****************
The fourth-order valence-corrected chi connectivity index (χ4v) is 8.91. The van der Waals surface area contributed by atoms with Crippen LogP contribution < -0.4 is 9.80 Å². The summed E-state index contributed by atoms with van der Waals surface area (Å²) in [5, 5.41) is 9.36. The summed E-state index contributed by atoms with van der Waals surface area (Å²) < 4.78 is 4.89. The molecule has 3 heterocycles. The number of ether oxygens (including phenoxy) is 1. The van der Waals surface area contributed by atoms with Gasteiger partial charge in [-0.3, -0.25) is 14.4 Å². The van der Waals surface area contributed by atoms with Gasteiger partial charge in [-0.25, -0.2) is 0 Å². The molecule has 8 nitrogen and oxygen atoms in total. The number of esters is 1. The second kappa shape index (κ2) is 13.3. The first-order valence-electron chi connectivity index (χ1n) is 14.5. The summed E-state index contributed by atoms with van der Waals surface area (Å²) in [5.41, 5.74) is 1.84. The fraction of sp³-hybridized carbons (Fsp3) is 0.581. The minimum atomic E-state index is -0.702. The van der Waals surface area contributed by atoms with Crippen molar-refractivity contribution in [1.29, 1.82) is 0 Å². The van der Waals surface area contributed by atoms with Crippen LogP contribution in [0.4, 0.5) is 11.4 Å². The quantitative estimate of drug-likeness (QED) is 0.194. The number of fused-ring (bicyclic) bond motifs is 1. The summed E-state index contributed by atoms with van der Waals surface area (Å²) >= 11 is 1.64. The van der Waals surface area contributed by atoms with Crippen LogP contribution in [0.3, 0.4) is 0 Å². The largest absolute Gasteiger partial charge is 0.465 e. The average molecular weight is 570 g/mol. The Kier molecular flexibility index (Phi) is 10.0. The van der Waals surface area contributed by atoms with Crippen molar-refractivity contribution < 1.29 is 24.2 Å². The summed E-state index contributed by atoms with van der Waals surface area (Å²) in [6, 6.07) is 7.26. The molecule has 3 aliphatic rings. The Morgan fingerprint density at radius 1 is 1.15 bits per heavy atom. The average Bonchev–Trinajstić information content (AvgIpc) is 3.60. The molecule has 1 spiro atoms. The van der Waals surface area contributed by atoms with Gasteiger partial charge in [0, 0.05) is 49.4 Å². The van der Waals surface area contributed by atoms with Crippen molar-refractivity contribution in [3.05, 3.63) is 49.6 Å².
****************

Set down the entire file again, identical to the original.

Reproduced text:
The fourth-order valence-corrected chi connectivity index (χ4v) is 8.91. The van der Waals surface area contributed by atoms with Crippen LogP contribution < -0.4 is 9.80 Å². The summed E-state index contributed by atoms with van der Waals surface area (Å²) in [5, 5.41) is 9.36. The summed E-state index contributed by atoms with van der Waals surface area (Å²) < 4.78 is 4.89. The molecule has 3 heterocycles. The number of ether oxygens (including phenoxy) is 1. The van der Waals surface area contributed by atoms with Gasteiger partial charge in [-0.3, -0.25) is 14.4 Å². The van der Waals surface area contributed by atoms with Gasteiger partial charge in [-0.25, -0.2) is 0 Å². The molecule has 8 nitrogen and oxygen atoms in total. The number of esters is 1. The second kappa shape index (κ2) is 13.3. The first-order valence-electron chi connectivity index (χ1n) is 14.5. The summed E-state index contributed by atoms with van der Waals surface area (Å²) in [5.41, 5.74) is 1.84. The fraction of sp³-hybridized carbons (Fsp3) is 0.581. The minimum atomic E-state index is -0.702. The van der Waals surface area contributed by atoms with Crippen molar-refractivity contribution in [1.29, 1.82) is 0 Å². The van der Waals surface area contributed by atoms with Crippen LogP contribution in [0.4, 0.5) is 11.4 Å². The quantitative estimate of drug-likeness (QED) is 0.194. The number of fused-ring (bicyclic) bond motifs is 1. The summed E-state index contributed by atoms with van der Waals surface area (Å²) >= 11 is 1.64. The van der Waals surface area contributed by atoms with Crippen LogP contribution in [0.3, 0.4) is 0 Å². The largest absolute Gasteiger partial charge is 0.465 e. The average molecular weight is 570 g/mol. The Kier molecular flexibility index (Phi) is 10.0. The van der Waals surface area contributed by atoms with Crippen molar-refractivity contribution < 1.29 is 24.2 Å². The summed E-state index contributed by atoms with van der Waals surface area (Å²) in [6, 6.07) is 7.26. The molecule has 3 aliphatic rings. The Morgan fingerprint density at radius 1 is 1.15 bits per heavy atom. The average Bonchev–Trinajstić information content (AvgIpc) is 3.60. The molecule has 1 spiro atoms. The van der Waals surface area contributed by atoms with Gasteiger partial charge in [0, 0.05) is 49.4 Å². The van der Waals surface area contributed by atoms with Crippen molar-refractivity contribution in [3.05, 3.63) is 49.6 Å².